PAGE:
I would like to define a subclass of dict with, in particular, custom JSON serialization. The problem I'm running into is that if I directly subclass dict, then the json module does not enter into the 'default' function, when encountering instances of my dict subclass, there by bypassing my custom serialization. Consider:

import collections

class MyDictA(dict):
    # subclass of dict

    def to_json(self):
        return {
            "items": dict(self),
            "_type": self.__module__ + "." + self.__class__.__name__,

    def __repr__(self):
        return self.__class__.__name__ + "(" + repr(dict(self)) + ")"

class MyDictB(collections.MutableMapping):
    # behaves like a dict, is not a dict
    # can easily implement the remaining dict methods

    def __getitem__(self, item):
        return self.__dict__[item]

    def __setitem__(self, key, value):
        self.__dict__[key] = value

    def to_json(self):
        return {
            "items": vars(self),
            "_type": self.__module__ + "." + self.__class__.__name__,

    def __repr__(self):
        return self.__class__.__name__ + "(" + repr(self.__dict__) + ")"

    def __iter__(self):
        return self.__dict__.__iter__()

    def __len__(self):
        return len(self.__dict__)

    def __delitem__(self, key):
        del self.__dict__[key]

I can easily implement the remaining dict methods, so that MyDictB is a drop-in replacement for dict, but this somehow feels non-pythonic.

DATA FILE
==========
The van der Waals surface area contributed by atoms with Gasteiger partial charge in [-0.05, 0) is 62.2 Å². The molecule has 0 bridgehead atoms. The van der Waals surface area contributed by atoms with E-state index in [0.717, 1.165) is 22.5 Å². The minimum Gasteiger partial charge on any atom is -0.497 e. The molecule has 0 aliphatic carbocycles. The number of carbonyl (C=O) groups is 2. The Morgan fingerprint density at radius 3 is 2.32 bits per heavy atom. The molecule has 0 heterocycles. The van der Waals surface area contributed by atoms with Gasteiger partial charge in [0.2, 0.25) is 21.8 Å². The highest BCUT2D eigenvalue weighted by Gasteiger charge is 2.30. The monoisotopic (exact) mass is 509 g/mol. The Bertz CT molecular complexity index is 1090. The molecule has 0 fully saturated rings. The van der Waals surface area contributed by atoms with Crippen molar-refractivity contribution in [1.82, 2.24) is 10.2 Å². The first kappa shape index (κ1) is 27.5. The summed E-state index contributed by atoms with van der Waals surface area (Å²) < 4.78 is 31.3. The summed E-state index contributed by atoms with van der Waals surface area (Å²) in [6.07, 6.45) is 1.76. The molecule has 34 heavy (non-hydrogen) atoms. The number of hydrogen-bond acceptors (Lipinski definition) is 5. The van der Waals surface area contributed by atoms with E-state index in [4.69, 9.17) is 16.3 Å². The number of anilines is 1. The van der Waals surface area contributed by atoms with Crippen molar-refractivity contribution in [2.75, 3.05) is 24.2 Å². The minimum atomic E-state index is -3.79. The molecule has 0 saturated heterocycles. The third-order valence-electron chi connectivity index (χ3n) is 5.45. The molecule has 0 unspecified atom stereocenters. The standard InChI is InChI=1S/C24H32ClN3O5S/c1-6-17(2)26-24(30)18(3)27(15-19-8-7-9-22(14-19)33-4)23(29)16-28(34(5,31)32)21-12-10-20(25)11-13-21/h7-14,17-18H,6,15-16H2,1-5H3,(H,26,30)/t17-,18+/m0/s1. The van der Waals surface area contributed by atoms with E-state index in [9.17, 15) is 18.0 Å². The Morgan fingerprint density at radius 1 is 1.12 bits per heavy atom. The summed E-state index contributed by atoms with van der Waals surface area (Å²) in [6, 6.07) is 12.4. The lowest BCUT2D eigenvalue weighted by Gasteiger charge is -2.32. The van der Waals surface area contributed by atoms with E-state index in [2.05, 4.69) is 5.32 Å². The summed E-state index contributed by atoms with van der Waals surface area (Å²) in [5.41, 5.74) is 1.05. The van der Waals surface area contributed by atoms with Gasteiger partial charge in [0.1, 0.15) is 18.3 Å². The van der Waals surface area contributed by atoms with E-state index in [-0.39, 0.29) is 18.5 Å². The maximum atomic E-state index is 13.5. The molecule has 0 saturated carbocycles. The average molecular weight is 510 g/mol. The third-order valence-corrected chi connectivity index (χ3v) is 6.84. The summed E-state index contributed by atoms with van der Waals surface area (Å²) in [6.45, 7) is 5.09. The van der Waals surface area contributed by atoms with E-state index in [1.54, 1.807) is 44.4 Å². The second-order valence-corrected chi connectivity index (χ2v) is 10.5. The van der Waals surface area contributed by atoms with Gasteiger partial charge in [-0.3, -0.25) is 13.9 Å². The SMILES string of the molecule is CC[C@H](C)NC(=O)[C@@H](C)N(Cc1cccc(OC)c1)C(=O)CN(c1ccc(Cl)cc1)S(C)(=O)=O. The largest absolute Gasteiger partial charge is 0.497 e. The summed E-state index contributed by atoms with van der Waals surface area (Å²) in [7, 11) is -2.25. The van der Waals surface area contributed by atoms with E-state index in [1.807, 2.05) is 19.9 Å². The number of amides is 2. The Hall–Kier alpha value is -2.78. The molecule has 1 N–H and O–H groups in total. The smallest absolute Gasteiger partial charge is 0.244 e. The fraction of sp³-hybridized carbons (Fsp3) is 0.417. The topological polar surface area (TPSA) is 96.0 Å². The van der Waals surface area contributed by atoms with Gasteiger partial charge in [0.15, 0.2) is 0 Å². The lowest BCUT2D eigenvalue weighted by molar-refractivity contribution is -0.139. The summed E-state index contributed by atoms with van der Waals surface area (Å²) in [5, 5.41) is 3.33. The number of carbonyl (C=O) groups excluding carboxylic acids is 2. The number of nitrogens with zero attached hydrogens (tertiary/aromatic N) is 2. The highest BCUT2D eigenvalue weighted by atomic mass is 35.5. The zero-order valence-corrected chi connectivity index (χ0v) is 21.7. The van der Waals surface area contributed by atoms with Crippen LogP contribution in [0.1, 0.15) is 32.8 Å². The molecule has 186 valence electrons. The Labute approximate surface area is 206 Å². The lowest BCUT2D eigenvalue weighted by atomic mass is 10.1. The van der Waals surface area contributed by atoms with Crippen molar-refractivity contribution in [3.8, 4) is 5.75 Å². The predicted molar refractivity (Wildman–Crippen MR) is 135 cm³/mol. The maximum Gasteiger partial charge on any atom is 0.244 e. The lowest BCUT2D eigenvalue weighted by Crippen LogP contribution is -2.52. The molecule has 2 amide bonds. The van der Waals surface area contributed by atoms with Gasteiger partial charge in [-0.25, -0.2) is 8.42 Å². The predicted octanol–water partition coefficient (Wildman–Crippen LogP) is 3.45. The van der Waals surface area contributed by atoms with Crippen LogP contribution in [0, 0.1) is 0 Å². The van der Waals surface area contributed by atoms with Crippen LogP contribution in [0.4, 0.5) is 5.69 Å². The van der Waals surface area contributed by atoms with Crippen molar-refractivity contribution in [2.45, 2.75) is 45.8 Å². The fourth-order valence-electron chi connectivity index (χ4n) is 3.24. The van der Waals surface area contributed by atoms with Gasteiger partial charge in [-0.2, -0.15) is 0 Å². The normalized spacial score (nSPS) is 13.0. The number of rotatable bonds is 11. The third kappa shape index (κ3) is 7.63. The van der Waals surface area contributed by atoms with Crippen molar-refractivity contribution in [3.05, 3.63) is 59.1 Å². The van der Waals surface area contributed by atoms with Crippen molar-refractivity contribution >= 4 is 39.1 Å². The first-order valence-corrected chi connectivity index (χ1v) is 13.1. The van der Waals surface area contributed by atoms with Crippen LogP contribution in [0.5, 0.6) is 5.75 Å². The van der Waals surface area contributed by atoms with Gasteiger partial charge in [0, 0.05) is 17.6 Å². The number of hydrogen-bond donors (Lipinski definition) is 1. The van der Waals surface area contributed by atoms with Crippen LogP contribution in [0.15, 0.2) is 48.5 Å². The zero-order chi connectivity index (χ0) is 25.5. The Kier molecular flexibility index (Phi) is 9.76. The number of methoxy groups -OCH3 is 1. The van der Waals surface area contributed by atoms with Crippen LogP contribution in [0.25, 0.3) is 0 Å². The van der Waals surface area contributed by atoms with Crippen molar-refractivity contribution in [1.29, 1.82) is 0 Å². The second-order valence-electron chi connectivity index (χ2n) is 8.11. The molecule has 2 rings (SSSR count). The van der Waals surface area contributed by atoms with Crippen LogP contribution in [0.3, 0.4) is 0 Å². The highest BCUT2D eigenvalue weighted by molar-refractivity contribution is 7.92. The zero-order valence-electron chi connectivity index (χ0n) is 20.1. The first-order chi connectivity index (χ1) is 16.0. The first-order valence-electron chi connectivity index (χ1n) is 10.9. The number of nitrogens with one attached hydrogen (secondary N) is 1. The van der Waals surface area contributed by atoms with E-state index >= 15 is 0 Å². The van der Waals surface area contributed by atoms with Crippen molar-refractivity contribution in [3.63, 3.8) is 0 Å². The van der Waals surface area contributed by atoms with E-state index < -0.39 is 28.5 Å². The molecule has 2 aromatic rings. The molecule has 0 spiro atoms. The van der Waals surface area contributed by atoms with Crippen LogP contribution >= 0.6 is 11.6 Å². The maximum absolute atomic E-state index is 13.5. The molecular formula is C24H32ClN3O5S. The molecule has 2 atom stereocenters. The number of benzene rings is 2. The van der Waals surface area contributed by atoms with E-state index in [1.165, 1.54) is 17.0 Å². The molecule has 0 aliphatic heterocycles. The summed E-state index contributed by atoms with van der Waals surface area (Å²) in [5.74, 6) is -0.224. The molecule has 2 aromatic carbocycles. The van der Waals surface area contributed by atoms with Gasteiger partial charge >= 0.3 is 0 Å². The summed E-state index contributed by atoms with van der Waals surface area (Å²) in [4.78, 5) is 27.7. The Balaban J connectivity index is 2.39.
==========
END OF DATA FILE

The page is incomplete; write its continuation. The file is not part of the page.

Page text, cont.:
Now we implement the custom serialization:

import json

def my_default(obj):
    if hasattr(obj, "to_json"):
        return obj.to_json()
        return obj


A = MyDictA()
A["foo"] = "bar"

B = MyDictB()
B["foo"] = "bar"


>>> print(A)
MyDictA({'foo': 'bar'})
>>> print(B)
MyDictB({'foo': 'bar'})
>>> print(jsonA)
{"foo": "bar"}
>>> print(jsonB)
{"_type": "__main__.MyDictB", "items": {"foo": "bar"}}

As you can see, only MyDictB passes through the custom serialization, 'my_default'; instances of MyDictA never do, since they are dict instances.

the problem in the json module is that it conditions on isinstance(obj, dict), see the implementation of "_iterencode" in json/encoder.py.


>>> isinstance(A, collections.Mapping)
>>> isinstance(B, collections.Mapping)
>>> isinstance(A, dict)
>>> isinstance(B, dict)

Is there a better way to get the json module to respect my subclassing of dict?


Partial solution:

jsonA_1 = json.dumps(A, default=my_default)
jsonB_1 = json.dumps(B, default=my_default)

def my_isinstance(obj, A_tuple):
    if isinstance(obj, MyDictA):
        if A_tuple==dict:
            return False
        if isinstance(A_tuple, collections.Iterable):
            return any(my_isinstance(obj, A) for A in A_tuple)
    return isinstance(obj, A_tuple)

# override isinstance default in _make_iterencode
_make_iterencode_defaults = list(json.encoder._make_iterencode.__defaults__)
_make_iterencode_defaults[5] = my_isinstance
json.encoder._make_iterencode.__defaults__ = tuple(_make_iterencode_defaults)
# turn off c_make_encoder
json.encoder.c_make_encoder = None

assert isinstance(A, dict) is True
assert isinstance(B, dict) is False
assert my_isinstance(A, dict) is False
assert my_isinstance(B, dict) is False
assert my_isinstance(A, (dict, MyDictB)) is False
assert my_isinstance(A, (dict, MyDictA)) is True

# let's try that again:
jsonA_2 = json.dumps(A, default=my_default)
jsonB_2 = json.dumps(B, default=my_default)


>>> jsonA_1
'{"foo": "bar"}'
>>> jsonB_1
'{"items": {"foo": "bar"}, "_type": "__main__.MyDictB"}'
>>> jsonA_2
'{"items": {"foo": "bar"}, "_type": "__main__.MyDictA"}'
>>> jsonB_2
'{"items": {"foo": "bar"}, "_type": "__main__.MyDictB"}'

So that seems to work, except that it requires disabling c_make_encoder, which presumably is a faster implementation.


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